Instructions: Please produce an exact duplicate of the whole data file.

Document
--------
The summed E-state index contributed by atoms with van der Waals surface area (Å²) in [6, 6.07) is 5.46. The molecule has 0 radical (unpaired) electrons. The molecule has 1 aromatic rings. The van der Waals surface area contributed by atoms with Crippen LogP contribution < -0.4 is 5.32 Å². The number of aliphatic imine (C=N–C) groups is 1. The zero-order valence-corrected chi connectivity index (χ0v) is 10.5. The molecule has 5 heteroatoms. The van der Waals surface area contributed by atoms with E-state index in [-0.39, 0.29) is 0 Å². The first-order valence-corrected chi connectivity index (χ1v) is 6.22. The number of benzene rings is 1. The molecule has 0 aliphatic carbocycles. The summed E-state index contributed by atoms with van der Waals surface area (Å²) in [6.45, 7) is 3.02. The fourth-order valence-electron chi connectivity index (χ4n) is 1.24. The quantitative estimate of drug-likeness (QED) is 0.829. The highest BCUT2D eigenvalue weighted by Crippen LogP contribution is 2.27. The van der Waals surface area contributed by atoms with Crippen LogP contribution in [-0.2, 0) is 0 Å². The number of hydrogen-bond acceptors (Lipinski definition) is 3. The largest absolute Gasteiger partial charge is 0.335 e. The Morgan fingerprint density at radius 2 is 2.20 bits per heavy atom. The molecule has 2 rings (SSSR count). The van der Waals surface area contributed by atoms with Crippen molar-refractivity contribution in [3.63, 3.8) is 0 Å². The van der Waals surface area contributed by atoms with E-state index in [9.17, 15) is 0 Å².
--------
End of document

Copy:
The summed E-state index contributed by atoms with van der Waals surface area (Å²) in [6, 6.07) is 5.46. The molecule has 0 radical (unpaired) electrons. The molecule has 1 aromatic rings. The van der Waals surface area contributed by atoms with Crippen LogP contribution < -0.4 is 5.32 Å². The number of aliphatic imine (C=N–C) groups is 1. The zero-order valence-corrected chi connectivity index (χ0v) is 10.5. The molecule has 5 heteroatoms. The van der Waals surface area contributed by atoms with E-state index in [-0.39, 0.29) is 0 Å². The first-order valence-corrected chi connectivity index (χ1v) is 6.22. The number of benzene rings is 1. The molecule has 0 aliphatic carbocycles. The summed E-state index contributed by atoms with van der Waals surface area (Å²) in [6.45, 7) is 3.02. The fourth-order valence-electron chi connectivity index (χ4n) is 1.24. The quantitative estimate of drug-likeness (QED) is 0.829. The highest BCUT2D eigenvalue weighted by Crippen LogP contribution is 2.27. The van der Waals surface area contributed by atoms with Crippen LogP contribution in [-0.2, 0) is 0 Å². The number of hydrogen-bond acceptors (Lipinski definition) is 3. The largest absolute Gasteiger partial charge is 0.335 e. The Morgan fingerprint density at radius 2 is 2.20 bits per heavy atom. The molecule has 2 rings (SSSR count). The van der Waals surface area contributed by atoms with Crippen molar-refractivity contribution in [3.63, 3.8) is 0 Å². The van der Waals surface area contributed by atoms with E-state index in [9.17, 15) is 0 Å².